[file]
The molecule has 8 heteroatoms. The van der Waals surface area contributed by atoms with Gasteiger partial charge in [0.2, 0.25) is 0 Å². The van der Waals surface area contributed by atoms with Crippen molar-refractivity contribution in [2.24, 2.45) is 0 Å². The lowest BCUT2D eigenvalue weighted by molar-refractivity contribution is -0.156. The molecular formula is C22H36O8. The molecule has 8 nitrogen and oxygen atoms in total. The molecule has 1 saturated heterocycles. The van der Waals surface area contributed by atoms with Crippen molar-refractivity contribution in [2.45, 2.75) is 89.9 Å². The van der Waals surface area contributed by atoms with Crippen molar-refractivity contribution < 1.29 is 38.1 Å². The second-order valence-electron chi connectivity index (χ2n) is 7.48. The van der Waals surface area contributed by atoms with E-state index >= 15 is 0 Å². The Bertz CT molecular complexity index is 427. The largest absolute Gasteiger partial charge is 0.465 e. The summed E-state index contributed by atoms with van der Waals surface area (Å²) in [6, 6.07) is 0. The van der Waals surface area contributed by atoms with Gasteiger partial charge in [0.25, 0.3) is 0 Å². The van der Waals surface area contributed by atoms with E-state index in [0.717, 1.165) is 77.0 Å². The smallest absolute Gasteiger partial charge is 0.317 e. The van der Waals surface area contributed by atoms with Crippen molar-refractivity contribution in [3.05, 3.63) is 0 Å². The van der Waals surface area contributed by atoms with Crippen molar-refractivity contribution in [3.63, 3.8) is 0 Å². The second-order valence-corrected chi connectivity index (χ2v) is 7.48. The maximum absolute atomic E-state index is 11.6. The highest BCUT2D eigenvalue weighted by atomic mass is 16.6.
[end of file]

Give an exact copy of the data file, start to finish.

The molecule has 8 heteroatoms. The van der Waals surface area contributed by atoms with Gasteiger partial charge in [0.2, 0.25) is 0 Å². The van der Waals surface area contributed by atoms with Crippen molar-refractivity contribution in [2.24, 2.45) is 0 Å². The lowest BCUT2D eigenvalue weighted by molar-refractivity contribution is -0.156. The molecular formula is C22H36O8. The molecule has 8 nitrogen and oxygen atoms in total. The molecule has 1 saturated heterocycles. The van der Waals surface area contributed by atoms with Crippen molar-refractivity contribution in [2.45, 2.75) is 89.9 Å². The van der Waals surface area contributed by atoms with Crippen molar-refractivity contribution < 1.29 is 38.1 Å². The second-order valence-electron chi connectivity index (χ2n) is 7.48. The van der Waals surface area contributed by atoms with E-state index >= 15 is 0 Å². The Bertz CT molecular complexity index is 427. The largest absolute Gasteiger partial charge is 0.465 e. The summed E-state index contributed by atoms with van der Waals surface area (Å²) in [6, 6.07) is 0. The van der Waals surface area contributed by atoms with Gasteiger partial charge in [0.25, 0.3) is 0 Å². The van der Waals surface area contributed by atoms with E-state index in [0.717, 1.165) is 77.0 Å². The smallest absolute Gasteiger partial charge is 0.317 e. The van der Waals surface area contributed by atoms with Crippen molar-refractivity contribution in [3.05, 3.63) is 0 Å². The van der Waals surface area contributed by atoms with Crippen molar-refractivity contribution in [3.63, 3.8) is 0 Å². The second-order valence-corrected chi connectivity index (χ2v) is 7.48. The maximum absolute atomic E-state index is 11.6. The highest BCUT2D eigenvalue weighted by atomic mass is 16.6.